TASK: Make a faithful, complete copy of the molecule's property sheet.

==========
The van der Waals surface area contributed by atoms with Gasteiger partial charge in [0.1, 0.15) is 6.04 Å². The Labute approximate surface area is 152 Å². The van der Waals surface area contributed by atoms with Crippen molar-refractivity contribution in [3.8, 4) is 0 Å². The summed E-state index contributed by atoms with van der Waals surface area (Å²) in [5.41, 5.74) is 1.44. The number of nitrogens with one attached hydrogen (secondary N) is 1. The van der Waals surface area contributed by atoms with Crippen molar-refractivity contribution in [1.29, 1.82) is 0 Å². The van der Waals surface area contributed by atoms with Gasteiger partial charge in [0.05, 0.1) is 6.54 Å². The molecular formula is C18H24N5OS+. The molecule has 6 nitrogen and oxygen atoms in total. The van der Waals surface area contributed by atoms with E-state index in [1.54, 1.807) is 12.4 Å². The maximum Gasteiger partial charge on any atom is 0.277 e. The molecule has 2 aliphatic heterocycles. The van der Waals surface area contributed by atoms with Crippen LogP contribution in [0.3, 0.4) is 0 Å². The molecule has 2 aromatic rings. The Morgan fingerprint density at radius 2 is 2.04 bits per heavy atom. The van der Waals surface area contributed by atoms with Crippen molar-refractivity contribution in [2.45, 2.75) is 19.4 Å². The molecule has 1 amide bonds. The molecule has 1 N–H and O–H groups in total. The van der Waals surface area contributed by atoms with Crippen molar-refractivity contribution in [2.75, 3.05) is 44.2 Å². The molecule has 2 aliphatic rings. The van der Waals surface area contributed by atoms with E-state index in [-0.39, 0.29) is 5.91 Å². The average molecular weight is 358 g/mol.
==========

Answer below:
The van der Waals surface area contributed by atoms with Gasteiger partial charge in [0.1, 0.15) is 6.04 Å². The Labute approximate surface area is 152 Å². The van der Waals surface area contributed by atoms with Crippen molar-refractivity contribution in [3.8, 4) is 0 Å². The summed E-state index contributed by atoms with van der Waals surface area (Å²) in [5.41, 5.74) is 1.44. The number of nitrogens with one attached hydrogen (secondary N) is 1. The van der Waals surface area contributed by atoms with Crippen molar-refractivity contribution in [1.29, 1.82) is 0 Å². The van der Waals surface area contributed by atoms with Gasteiger partial charge in [0.05, 0.1) is 6.54 Å². The molecular formula is C18H24N5OS+. The molecule has 6 nitrogen and oxygen atoms in total. The van der Waals surface area contributed by atoms with E-state index in [1.54, 1.807) is 12.4 Å². The maximum Gasteiger partial charge on any atom is 0.277 e. The molecule has 2 aliphatic heterocycles. The van der Waals surface area contributed by atoms with Crippen LogP contribution in [0.3, 0.4) is 0 Å². The molecule has 2 aromatic rings. The Morgan fingerprint density at radius 2 is 2.04 bits per heavy atom. The van der Waals surface area contributed by atoms with Crippen molar-refractivity contribution in [2.45, 2.75) is 19.4 Å². The molecule has 1 amide bonds. The molecule has 1 N–H and O–H groups in total. The van der Waals surface area contributed by atoms with Crippen molar-refractivity contribution in [2.75, 3.05) is 44.2 Å². The molecule has 2 aliphatic rings. The van der Waals surface area contributed by atoms with E-state index in [-0.39, 0.29) is 5.91 Å². The average molecular weight is 358 g/mol.